History From America's Most Famous Valleys
Campaign of Lieut. Gen. John Burgoyne
and The Expedition of Lieut. Col. Barry St. Leger.
by William L. Stone.
Albany, NY, Joel Munsell. 1877.
the morning of the 8th, before daybreak, Burgoyne left his position, now utterly
untenable, and defiled on to the meadows by the river where were his supply
trains, but was obliged to delay his retreat until the evening because his
hospital could not be sooner removed. He wished also to avail himself of the
darkness. The Americans immediately moved forward and took possession of the
abandoned camp. Burgoyne, having condensed his forces upon some heights which
were strong by nature, and covered by a ravine running parallel with the entrenchments
of his late camp, a random fire of artillery and small arms was kept up through
the day, particularly on the part of the German chasseurs and the Provincials.
These stationed in coverts of the ravine kept up an annoying fire upon-every
one crossing their line of vision, and it was by a shot from one of these
lurking parties, that General Lincoln received a severe wound in the leg while
riding near the line. It was
evident from the movements of the British that they were preparing to retreat; but the American troops, having, in the delirium of joy consequent upon their victory, neglected to draw and eat their rations, and being withal not a little fatigued with the two days' exertions, fell back to their camp which had been left standing in the morning. Retreat, was, indeed, the only alternative left to the British commander, since it was now quite certain that he could not cut his way through the American army, and his supplies were reduced to a short allowance for five days.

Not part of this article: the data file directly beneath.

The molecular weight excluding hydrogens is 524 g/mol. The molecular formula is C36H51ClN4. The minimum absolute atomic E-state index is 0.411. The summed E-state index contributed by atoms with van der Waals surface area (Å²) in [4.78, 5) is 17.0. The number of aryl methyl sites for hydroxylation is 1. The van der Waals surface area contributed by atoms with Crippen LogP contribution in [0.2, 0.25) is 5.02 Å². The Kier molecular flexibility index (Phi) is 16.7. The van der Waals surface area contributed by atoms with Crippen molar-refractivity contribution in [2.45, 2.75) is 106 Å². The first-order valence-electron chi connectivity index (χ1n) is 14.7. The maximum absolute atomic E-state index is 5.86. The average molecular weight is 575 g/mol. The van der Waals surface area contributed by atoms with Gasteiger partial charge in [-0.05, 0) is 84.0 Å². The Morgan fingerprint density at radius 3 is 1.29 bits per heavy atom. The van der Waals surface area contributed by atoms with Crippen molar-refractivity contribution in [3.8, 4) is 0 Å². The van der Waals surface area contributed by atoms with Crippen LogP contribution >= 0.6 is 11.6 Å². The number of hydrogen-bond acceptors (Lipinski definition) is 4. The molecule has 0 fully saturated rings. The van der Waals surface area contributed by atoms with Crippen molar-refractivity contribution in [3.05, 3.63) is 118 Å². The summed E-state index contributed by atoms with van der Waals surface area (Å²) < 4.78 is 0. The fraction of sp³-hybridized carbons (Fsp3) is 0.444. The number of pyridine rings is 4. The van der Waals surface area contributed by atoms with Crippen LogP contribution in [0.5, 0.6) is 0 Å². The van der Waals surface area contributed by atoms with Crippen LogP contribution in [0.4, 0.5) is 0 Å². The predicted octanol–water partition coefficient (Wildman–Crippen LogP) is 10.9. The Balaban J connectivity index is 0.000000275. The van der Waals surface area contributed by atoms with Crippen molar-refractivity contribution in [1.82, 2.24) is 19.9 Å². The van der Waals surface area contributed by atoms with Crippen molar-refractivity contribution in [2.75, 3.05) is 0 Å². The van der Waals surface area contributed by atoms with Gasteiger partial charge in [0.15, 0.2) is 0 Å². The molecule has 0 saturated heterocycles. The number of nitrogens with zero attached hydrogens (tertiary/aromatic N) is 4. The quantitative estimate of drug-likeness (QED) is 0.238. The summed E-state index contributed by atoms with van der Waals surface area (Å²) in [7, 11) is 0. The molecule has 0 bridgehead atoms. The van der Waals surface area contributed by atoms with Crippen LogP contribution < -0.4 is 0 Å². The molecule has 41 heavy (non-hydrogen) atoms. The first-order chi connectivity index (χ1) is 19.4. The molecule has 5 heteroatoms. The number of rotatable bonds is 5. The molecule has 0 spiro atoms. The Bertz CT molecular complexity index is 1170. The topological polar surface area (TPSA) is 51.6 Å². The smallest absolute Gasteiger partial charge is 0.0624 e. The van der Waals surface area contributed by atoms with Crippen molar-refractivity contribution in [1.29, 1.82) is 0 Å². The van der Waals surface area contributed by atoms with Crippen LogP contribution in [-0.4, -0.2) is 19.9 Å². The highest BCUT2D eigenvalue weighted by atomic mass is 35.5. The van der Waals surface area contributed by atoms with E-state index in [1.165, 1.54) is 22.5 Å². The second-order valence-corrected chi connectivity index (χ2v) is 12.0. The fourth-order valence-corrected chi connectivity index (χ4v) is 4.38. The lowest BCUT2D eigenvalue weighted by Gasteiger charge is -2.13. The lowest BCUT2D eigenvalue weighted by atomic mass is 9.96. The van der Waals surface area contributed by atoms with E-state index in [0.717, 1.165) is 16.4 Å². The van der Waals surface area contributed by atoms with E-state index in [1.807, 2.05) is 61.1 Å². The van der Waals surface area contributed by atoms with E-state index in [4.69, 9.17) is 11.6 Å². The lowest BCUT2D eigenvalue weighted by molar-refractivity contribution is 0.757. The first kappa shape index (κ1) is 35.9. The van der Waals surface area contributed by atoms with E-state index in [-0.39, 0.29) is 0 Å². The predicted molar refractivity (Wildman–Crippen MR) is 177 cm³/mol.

Meanwhile, in addition to the chagrin of defeat, a deep gloom pervaded the British camp. The gallant and beloved Fraser, the life and soul of the army, lay dying in the little farm-house on the river bank occupied by Mrs. General Riedesel. 1
General Fraser had been borne off the field supported by two soldiers, one on each side of his horse. " When he arrived in camp," says Lamb, "the officers all anxiously
1 The quarters which Mrs. Riedesel then occupied, and in which General Fraser died - known then as the Taylor house, and since as the Smith house, was situated three miles and a half south of Fish creek, and about one hundred rods north of Wilbur's basin or the old Ensign store. At the time of the battle, it stood by the side of the old road to Stillwater, on the west margin of the intervale at the foot of the hill on which General Fraser was buried. When, some years afterward, the present turnpike was constructed, running twenty rods from the old road, the latter was discontinued, and a Mr. Smith (who had purchased the old house) drew it to the west side of the turnpike and turned it into a tavern. It stood until within four years, when it was torn down. The foundations can yet be seen. In 1820, the late Theodore Dwight visited the spot, and made a drawing of it, which has been engraved and is here given above.